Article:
Haaken also points to a battleground regarding how to acknowledge female aggression as more than defensive, while still holding firm to a gender-based analysis of violence. She posits that we can do so if “we begin with the premise that the regulation of aggression is part of human defensive systems.” (167)
Although we all have capacity for aggression, societal hierarchies authorize who are acceptable targets and perpetrators of violence. Both women and men can transfer rage to targets or be victims themselves, but Haaken points out that society offers more compensation, both private and public, to men victimized by other men (such as combat veterans). She also describes how the DV movement’s minimization of female aggression has been actively questioned amongst the poor and communities of color.
Intersections of Oppression
“By revolution of the mind, I mean not merely a refusal of victim status. I am talking about an unleashing of the mind’s most creative capacities, catalyzed by participation in struggles for change.” (Robin D.G. Kelley, Freedom Dreams: The black radical imagination, Boston: Beacon Press, 2002, 191)
As has been done with narrative and liberation theories, Haaken integrates feminist and psychodynamic theories, in a non-pathologizing way, into struggles of justice. The battlegrounds described by Haaken highlight some of the complexities and tensions in the DV movement, complexities which have been obscured by dominant stories of interpersonal violence.
Splitting between idealized “good” and “bad,” as highlighted in the summary above, is one of the psychological “defenses” through which these tensions are unconsciously suppressed, and can weaken us individually and collectively.
Haaken points to the need to identify the multiple historical complexities, present stories, and the power of the schisms in the movement against domestic violence. She also discusses the need for an increasingly deeper understanding of how intersections of oppressions function.
In the stories she uses from New York City, Pine Ridge, London, Manchester and Berlin, she highlights the role of race, class and colonization in the history of the DV movement. Additionally, her conclusion references some of the groups and organizations that have worked on issues of gender-based violence from a different stance than the traditional movement such as Incite!, Critical Resistance, and Sistah II Sistah.
Haaken states that “…it remains to younger generations of activists to create their own stories and to wage their own battles, even as we elders stand ready to watch their back.” (172) Younger generations in fact have created our own stories and have brought plots and subplots to the center. There are many more groups, collectives and bodies of work (such as anthologies, blogs and zines) that highlight the need for intersectional, critical, self-evaluative practices in social justice and revolutionary struggles around gender-based violence.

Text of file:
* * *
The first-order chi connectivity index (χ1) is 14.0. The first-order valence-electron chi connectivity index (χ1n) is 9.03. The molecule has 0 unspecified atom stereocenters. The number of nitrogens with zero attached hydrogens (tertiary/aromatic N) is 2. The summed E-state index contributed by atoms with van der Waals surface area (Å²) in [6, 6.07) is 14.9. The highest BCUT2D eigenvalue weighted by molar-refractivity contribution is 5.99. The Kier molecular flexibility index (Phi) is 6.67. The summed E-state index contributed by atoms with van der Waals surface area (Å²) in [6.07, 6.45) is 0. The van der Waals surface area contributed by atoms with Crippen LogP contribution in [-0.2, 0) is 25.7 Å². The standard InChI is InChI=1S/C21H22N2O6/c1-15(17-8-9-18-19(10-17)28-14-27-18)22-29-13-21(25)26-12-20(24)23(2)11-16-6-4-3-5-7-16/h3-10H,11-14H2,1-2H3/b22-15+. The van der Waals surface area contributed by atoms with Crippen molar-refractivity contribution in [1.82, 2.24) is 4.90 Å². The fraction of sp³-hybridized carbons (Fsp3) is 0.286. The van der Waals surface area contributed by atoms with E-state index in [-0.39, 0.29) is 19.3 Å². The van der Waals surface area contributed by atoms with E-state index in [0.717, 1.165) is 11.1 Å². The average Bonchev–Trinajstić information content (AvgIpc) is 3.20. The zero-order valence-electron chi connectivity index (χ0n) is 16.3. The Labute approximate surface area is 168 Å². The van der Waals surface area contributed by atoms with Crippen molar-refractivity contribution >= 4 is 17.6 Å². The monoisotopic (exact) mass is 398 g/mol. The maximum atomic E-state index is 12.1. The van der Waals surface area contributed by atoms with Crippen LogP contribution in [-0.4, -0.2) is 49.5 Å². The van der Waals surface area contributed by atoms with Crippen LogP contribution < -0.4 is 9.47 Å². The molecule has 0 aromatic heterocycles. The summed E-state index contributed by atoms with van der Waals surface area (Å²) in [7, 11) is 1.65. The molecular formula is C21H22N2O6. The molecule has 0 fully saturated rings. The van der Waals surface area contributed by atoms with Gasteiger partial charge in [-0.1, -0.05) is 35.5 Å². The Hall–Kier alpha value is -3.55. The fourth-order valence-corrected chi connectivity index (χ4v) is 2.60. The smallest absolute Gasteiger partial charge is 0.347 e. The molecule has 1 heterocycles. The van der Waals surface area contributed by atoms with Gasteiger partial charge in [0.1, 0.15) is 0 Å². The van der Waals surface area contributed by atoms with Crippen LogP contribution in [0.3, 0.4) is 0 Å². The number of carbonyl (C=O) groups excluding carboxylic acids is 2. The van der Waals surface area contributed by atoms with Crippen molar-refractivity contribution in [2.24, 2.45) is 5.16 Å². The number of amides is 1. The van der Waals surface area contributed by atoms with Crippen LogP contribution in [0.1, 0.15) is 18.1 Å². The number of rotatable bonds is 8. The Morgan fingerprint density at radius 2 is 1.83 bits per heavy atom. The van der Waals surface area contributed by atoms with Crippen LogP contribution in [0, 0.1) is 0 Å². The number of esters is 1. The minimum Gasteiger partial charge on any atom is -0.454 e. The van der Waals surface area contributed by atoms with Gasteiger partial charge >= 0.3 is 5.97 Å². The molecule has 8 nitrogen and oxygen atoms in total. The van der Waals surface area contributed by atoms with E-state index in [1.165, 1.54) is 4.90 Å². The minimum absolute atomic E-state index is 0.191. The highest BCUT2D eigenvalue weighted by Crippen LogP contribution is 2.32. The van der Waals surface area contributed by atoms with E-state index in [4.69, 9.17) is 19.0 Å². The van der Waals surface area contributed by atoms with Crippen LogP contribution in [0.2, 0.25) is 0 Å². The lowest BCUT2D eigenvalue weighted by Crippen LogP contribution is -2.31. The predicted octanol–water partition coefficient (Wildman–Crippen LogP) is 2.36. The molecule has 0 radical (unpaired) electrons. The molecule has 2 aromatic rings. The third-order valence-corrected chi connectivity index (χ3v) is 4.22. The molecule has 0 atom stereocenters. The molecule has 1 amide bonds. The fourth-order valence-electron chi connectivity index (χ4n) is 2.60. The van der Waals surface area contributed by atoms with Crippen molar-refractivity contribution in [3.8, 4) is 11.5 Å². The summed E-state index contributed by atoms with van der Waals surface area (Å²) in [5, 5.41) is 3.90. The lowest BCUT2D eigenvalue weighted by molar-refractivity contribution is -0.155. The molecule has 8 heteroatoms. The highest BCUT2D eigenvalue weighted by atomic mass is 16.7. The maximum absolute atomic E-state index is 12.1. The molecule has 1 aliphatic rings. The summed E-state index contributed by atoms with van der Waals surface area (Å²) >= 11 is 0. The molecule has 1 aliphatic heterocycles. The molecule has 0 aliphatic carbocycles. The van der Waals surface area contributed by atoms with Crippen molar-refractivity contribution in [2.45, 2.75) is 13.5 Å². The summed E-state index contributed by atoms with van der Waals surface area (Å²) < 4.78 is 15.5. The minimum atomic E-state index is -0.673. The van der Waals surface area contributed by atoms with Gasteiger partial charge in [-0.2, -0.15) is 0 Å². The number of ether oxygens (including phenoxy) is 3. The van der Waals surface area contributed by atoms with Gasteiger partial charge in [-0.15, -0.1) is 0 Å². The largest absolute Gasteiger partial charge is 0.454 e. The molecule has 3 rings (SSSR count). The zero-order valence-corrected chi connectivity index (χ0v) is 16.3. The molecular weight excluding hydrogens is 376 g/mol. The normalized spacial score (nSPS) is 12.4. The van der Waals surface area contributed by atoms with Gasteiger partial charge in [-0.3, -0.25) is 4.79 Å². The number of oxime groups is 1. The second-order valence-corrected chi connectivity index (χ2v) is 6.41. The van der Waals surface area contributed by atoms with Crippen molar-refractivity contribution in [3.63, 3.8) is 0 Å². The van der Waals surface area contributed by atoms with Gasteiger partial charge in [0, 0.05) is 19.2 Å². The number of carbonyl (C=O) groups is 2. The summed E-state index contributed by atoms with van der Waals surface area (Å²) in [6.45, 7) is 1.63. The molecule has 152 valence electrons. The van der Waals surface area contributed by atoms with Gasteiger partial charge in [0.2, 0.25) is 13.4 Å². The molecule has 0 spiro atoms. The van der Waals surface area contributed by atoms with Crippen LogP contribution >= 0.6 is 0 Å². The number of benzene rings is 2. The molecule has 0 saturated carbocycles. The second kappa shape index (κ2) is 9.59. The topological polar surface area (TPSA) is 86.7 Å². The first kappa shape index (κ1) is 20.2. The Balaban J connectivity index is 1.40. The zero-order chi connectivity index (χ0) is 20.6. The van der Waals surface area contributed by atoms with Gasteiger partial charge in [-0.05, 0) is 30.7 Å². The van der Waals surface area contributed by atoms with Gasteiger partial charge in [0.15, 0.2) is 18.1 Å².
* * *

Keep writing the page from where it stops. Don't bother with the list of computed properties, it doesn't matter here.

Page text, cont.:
Some of this work has focused on the role of state violence and the conflicts that arise from taking state money, above and beyond the issue of funding control. They have also tackled and integrated issues of the “nonprofit-industrial complex,” the prison-industrial complex, gender non-conforming realities, reproductive justice, queer justice, trans justice, environmental justice and radical self-care for movement workers, and have developed coalitions with one another.
Among the contributions that Hard Knocks provides are some insights into weaknesses of the mainstream movement against gender-based violence, notably that without attending to the psychological dynamics of participating in these movements, we make ourselves more vulnerable to the dominant narratives that marginalize complexity and reduce our sustainability. In her work, Haaken implies that a thoroughly intersectional perspective will help us avoid repeating this pattern.
Intersectionality, a theory highlighted by Kimberle Crenshaw, asks us to understand that oppressions are not additive nor do they function independently of one another. Instead, they interrelate and are shaped by and shape one another.
Using such a multidimensional approach is challenging. However, it can allow for more nuanced, critical understanding of broader movement work, and perhaps more importantly, may enable our movements to more effectively liberate ourselves, with all our complex social positions. In failing to address the complex web of power dynamics that the majority of women live within and struggle against, the movement against gender-based violence may continue to have limited ability to end this very violence.
ATC 151, March-April 2011